Jonathan Goodwin trying to mentor, win starting job _lowres

Advocate staff photo by PATRICK DENNIS Saints center Jonathan Goodwin prepares to snap the ball during practice Thursday.

WHITE SULPHUR SPRINGS, W. Va. — Had former Jets offensive linemen such as Kevin Mawae, Jason Fabini and Dave Szott kept their NFL expertise to themselves when Jonathan Goodwin was a league newbie 13 seasons ago, then maybe Goodwin would be treating his chief competition to start at center for the Saints in the same manner this training camp.

But Mawae, a center; Fabini, a tackle; and Szott, a guard, didn’t shut out Goodwin, even if he was working to perhaps one day replace them. They picked up where the coaches’ instructions for Goodwin stopped, and it paid off in 2005, when an injury to former LSU standout Mawae forced the Jets to line up Goodwin at center for one game and then at left guard for the final 10.

“Those guys looked out for me,” Goodwin said. “To be able to learn from a guy like (three-time first-team All-Pro) Kevin Mawae, I think it’s been valuable for my career.”

Oh, it has. Since then, while with the Saints from 2006-10, Goodwin helped New Orleans win Super Bowl XLIV by playing center and earned his sole Pro Bowl nod. He then signed with San Francisco, where he reached three NFC Championship Games and another Super Bowl with the 49ers. He returned to New Orleans to jockey for the vacant starting job at center this preseason against second-year offensive lineman Tim Lelito.

It’s now fallen on Goodwin to repay the favor Mawae and company did for him forward by tutoring Lelito, who started in two games (both wins) at right guard as a rookie last year. And he’s had no reservations about it.

“I would feel bad if he’s in there, and I could’ve taught him something (I didn’t), and who knows? That could cost us a game,” Goodwin said after practice at The Greenbrier resort in West Virginia on Thursday. “I’d feel bad if something like that happened.”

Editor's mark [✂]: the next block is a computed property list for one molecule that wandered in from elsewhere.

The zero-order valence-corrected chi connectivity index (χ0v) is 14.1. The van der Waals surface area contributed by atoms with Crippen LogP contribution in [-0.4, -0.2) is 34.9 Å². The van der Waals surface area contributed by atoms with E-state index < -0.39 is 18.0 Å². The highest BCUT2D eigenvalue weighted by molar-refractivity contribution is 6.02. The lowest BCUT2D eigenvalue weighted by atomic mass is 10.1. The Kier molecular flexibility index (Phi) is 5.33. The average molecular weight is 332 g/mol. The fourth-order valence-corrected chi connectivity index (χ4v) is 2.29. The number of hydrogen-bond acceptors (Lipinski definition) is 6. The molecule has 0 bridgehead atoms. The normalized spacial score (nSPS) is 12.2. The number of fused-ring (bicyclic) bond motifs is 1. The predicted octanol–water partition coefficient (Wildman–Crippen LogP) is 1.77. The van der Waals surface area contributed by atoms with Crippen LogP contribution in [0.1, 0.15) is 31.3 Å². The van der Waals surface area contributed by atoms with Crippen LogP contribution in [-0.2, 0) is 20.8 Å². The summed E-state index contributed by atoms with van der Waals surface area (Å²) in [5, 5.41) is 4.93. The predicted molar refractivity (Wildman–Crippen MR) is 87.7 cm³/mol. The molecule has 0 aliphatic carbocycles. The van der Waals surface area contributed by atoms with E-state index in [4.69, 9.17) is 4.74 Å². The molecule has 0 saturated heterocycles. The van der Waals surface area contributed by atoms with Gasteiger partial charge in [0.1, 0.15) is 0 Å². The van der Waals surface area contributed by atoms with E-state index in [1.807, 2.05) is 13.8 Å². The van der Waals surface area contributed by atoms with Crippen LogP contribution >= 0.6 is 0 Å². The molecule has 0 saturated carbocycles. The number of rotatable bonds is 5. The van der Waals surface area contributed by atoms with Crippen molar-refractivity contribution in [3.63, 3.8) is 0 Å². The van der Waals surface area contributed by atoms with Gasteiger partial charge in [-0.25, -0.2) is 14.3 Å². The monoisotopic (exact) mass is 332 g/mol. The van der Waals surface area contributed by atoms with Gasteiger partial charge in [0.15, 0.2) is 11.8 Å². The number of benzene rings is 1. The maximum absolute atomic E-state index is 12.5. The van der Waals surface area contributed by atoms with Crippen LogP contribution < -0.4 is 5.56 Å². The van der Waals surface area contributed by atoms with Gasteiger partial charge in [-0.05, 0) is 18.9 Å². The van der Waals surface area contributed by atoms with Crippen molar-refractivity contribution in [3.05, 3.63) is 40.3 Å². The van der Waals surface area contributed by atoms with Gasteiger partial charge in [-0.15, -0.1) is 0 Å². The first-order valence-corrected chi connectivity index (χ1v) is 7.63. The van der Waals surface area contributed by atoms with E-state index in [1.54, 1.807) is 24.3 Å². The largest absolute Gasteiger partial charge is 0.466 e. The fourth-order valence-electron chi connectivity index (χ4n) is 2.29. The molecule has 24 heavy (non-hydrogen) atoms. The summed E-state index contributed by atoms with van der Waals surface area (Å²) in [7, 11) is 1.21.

There’s no question Lelito is receiving prime lessons. Even if he absorbs them all, it could require some special football to win the audition against Goodwin.

Thirty-four at the beginning of last season, Goodwin remained a heady, disciplined player. For example, he was only penalized three times through the NFC title game — two false starts for minus-10 yards in a Week 1 win against Green Bay as well as a 10-yard holding flag that wasn’t thrown until a Week 13 victory versus St. Louis.

Those were among just nine flags Goodwin drew throughout his time in San Francisco. All were during the 48 regular-season games for which he was there — none were during his eight playoff contests with the 49ers, when intelligent performances from veterans mattered most.

There’s also the fact that Goodwin deserves some of the credit for the success of the 49ers’ complex ground game, which enabled San Francisco to rack up the eighth-, fourth- and third-most rushing yards in the NFL from 2011 to 2013.

“He obviously knows exactly where to go,” said Saints coach Sean Payton, who arrived in New Orleans the same year Goodwin first did. “You’ll go six or seven weeks without a mental error — that’s the kind of player he is.”

Hints of that were evident by the time the sixth day of practice wrapped up Thursday. An unofficial count had Goodwin winning at least five one-on-one battles and dropping maybe no more than one over the previous days, and on Thursday he prompted plaudits from observers by springing a long run up the middle with a commanding block.

Lelito, on the other hand, won at least five one-on-ones over the previous days as well. But an unofficial count had him losing at least four such confrontations.

Rotating with Goodwin between the first- and second-team offense ever since the veteran returned to New Orleans in June, Lelito has also been at center on some fumbled snaps.

Yet the young lineman does count on some factors that make him a true contender to start at center for a unit that last year was in front of a rushing attack averaging 112.8 yards per game over its last 10 total outings while surrendering fewer sacks than all but eight NFL teams.

Lelito is well-sized at 6-foot-4, 315 pounds. At 25, the wear-and-tear on his body is relatively minimal. And he’s got a knowledgeable teacher willing to let his brain be picked in Goodwin.

“When we’re at lunch and stuff and dinner, I’ll sit down with him and talk about what we’re doing on this and ... what do you think,” Lelito said. “Definitely, I think we have a good rapport on and off the field.”

Goodwin wouldn’t want it any other way.

“When I came into this league, I had older guys look after me,” he said. “I’ll do the same for Tim.”